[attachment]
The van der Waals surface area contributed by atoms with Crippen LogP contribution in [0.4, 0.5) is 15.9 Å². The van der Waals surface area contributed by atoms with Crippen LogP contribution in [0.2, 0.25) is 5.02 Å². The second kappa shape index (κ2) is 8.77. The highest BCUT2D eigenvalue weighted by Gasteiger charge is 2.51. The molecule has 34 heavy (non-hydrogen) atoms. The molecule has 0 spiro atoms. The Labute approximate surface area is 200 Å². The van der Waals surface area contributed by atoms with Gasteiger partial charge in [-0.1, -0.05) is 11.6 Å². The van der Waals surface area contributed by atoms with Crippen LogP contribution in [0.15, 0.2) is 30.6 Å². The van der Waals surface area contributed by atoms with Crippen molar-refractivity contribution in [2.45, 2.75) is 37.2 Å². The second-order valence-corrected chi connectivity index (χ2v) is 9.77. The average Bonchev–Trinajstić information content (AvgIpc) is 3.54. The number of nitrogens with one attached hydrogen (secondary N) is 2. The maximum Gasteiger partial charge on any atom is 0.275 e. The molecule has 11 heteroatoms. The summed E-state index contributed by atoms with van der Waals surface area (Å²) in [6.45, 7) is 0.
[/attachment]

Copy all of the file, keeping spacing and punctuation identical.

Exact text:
The van der Waals surface area contributed by atoms with Crippen LogP contribution in [0.4, 0.5) is 15.9 Å². The van der Waals surface area contributed by atoms with Crippen LogP contribution in [0.2, 0.25) is 5.02 Å². The second kappa shape index (κ2) is 8.77. The highest BCUT2D eigenvalue weighted by Gasteiger charge is 2.51. The molecule has 34 heavy (non-hydrogen) atoms. The molecule has 0 spiro atoms. The Labute approximate surface area is 200 Å². The van der Waals surface area contributed by atoms with Gasteiger partial charge in [-0.1, -0.05) is 11.6 Å². The van der Waals surface area contributed by atoms with Crippen LogP contribution in [0.15, 0.2) is 30.6 Å². The van der Waals surface area contributed by atoms with Crippen molar-refractivity contribution in [2.45, 2.75) is 37.2 Å². The second-order valence-corrected chi connectivity index (χ2v) is 9.77. The average Bonchev–Trinajstić information content (AvgIpc) is 3.54. The number of nitrogens with one attached hydrogen (secondary N) is 2. The maximum Gasteiger partial charge on any atom is 0.275 e. The molecule has 11 heteroatoms. The summed E-state index contributed by atoms with van der Waals surface area (Å²) in [6.45, 7) is 0.